culture of peace. The churches can play an important part in making
this possibility real. The central message of the Christian Gospel
strengthens the ethical call coming out from life in community.
 A mutual recognition of human vulnerability has important
consequences for supporting a culture of peace and human security,
and it makes actors on all levels responsible for taking part in
 After the attacks in 2001, the General Secretary of The
World Council of Churches, Konrad Raiser, invited leaders from the
global church to discuss the situation. Following several days of
talks, Raiser pointed to "the genuine manifestation of solidarity
and sympathy with the people of the United States." He also asked a
question: "Will the people of the United
States now be prepared in turn to share in the condition of
vulnerability and victimhood which has been the dominant experience
of people in other parts of the world?"9
 From where I stand, I cannot see that the United States and
its coalition partners have lived up to that part of the challenge.
Now the time has come to do that. There are now new voices in this
country that give us reasons to believe that future efforts will
use a shared recognition of human vulnerability as a starting-point
to make better world for all.
 Allow me, reaching the end of this paper, to quote the full
paragraph of how one year after, the New York journalist Pete
Hamill remembered the terrorist attacks:
We stood on street corners together, manual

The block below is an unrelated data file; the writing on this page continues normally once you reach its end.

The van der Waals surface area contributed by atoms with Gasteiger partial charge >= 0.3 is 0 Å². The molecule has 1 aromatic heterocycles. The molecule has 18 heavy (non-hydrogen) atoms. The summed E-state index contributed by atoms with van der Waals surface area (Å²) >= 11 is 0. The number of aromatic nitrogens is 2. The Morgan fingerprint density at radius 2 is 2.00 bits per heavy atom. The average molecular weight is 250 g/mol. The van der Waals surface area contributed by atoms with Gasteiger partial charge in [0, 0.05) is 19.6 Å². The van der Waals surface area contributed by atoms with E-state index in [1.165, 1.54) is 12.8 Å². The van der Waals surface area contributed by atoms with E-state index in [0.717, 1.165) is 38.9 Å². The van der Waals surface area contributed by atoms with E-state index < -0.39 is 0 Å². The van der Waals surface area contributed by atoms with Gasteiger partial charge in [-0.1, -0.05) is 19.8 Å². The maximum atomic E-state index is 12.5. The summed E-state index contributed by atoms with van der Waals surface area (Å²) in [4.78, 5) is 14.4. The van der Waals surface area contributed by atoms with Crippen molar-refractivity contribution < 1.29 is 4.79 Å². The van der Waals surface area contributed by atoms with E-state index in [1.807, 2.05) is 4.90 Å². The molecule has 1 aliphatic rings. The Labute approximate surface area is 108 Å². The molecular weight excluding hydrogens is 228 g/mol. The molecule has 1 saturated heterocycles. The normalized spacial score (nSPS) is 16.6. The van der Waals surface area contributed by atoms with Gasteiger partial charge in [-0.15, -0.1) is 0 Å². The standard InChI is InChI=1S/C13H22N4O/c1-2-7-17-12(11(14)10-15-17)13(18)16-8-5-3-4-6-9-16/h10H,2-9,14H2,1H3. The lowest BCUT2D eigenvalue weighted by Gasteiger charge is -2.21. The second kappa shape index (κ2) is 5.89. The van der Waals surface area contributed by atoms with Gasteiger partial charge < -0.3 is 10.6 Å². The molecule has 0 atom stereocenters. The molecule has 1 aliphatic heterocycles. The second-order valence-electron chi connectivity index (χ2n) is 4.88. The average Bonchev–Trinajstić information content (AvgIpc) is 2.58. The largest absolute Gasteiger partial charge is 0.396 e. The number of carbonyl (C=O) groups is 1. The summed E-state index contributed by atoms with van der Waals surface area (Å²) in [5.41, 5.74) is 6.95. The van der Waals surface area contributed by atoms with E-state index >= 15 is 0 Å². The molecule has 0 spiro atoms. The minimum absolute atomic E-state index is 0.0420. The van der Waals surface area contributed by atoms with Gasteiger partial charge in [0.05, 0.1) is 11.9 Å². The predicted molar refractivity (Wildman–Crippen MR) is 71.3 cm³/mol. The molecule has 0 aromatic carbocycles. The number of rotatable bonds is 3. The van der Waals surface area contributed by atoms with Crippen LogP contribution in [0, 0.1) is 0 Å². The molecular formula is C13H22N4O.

laborers and dot-com workers, mothers and children, all staring
downtown at the smoldering stumps of the towers. We asked about
children, and dogs, and survivors. The emotions of awe, horror,
rage were gone quickly, replaced by a shared sense of
vulnerability. That is what remains: vulnerability. […] We
all learned, that terrible morning, that we could die while
reaching for a piece of toast at breakfast. Where I live, that
knowledge has made us more human.10
My hope is that this shared sense of vulnerability can lead our
ethical thinking and political strategies towards strengthening
human security for all people. Keeping close to the central message
of the Gospel and not yielding to the pressures and temptations of
the powers of this world, the churches should be one of the
principal actors contributing towards reaching this goal.
1 This paper was presented at a seminar in the Church
House of the United Nations on October 31, 2003. I have
rewritten the Introduction and added the part "Vulnerability and
2 This is the basic argument in Jean Bethke Elshtain,
Just War against Terror: The Burden of American Power in a
Violent World, Basic Books, New York, 2003.
3 Even though much of the focus of some prophets is on the
syncretism of the cult, it is repeatedly made clear that God will
accept neither a right cultic worship nor a strict personal piety
if it is not followed by social righteousness. See Amos 5:21-22;
Isaiah 1:11-17; 58:6-7. See also Proverbs 21:27: "The sacrifice of
the wicked is detestable-how much more so when brought with evil
4 See Isaiah 59:1-4.
5 Isaiah 57:15 (NIV).
6 (1) Isaiah 42:1-4; (2) 49:1-6; (3) 50:4-9; (4)
7 Luke 10:25-37.
8 An elaboration of these themes can be found in my
article "The Need for a New Understanding of Security after
September 11" in PACEM 2:2002. The article can also be
found at http://www.pacem.no/2002/2/sikkerhet/rolfsen/.
9 The talks were held in Geneva 29 November-2 December
2001. The Concluding Remarks of the General Secretary can be found
10 National Geographic, September 2002.